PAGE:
The elderly man said, “The hoodlums exploited the attacks to rob people of their phones and valuables. They also burgle shops. Residents are fed up. About two months ago, I was returning home from work when they started fighting again. Some policemen came to where I ran to and arrested me.

“Just some weeks ago, one man called Jema from Onola died. He was an elderly person. Some boys from Okepopo waylaid those who were taking his corpse to a burial ground and a fight broke out. Some people were killed that day too. If they stop the fight for two months, they will resume again. They usually shoot and attack one another with cutlasses.

 “There was a time one boy from Oluyole (near Okepopo Street) was caught up in the fight. He was hit by a stray bullet and he died. The government has a lot of work to do on the issue. People are packing out and the community is turning into a ghost town. At least, 30 persons have been killed since the crisis started three years ago.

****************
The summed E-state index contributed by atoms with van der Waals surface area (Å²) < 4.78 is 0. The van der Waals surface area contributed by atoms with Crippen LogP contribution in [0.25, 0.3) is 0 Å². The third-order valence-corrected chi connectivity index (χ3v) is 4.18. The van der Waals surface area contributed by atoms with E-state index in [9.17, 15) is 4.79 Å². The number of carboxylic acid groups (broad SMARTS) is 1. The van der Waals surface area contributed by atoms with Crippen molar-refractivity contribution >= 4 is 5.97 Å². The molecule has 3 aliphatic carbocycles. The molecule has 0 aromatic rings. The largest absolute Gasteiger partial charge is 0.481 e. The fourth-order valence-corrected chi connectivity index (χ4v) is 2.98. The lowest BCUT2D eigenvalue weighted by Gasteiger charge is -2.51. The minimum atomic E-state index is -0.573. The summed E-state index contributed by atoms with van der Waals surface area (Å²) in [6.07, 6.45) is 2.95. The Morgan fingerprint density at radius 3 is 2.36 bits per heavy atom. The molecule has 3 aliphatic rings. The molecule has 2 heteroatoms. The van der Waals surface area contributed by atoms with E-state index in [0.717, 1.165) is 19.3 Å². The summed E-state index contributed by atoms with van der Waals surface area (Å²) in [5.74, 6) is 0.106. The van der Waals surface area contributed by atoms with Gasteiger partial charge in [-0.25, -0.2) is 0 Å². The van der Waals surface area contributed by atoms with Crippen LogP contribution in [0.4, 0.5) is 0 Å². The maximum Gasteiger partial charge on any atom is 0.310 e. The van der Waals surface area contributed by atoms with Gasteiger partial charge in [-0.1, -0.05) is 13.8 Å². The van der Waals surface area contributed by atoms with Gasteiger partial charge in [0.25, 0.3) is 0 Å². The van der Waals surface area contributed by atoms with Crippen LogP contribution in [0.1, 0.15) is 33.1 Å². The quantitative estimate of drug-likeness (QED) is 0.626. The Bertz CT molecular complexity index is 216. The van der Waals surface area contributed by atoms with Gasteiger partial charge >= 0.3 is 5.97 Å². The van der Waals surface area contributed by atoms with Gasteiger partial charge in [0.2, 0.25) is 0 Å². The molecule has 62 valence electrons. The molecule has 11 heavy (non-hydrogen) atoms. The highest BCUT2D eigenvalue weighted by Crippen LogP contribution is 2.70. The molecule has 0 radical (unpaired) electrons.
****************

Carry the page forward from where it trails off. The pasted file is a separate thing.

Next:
“The latest attacks started last Saturday, in the evening. Boys from Okepopo killed one tricycle rider from Onola. Onola boys mobilised and went to Okepopo on Sunday. They killed three persons there. Okepopo boys returned to Onola in the evening and killed one person. Afterwards, soldiers and policemen were stationed around the community.”

 Another resident, a landlord, who wanted to be identified only as Paul, said three of his tenants packed out within three months owing to the incessant clashes.

He urged the police to go after those fomenting trouble rather than arresting innocent people just to make money.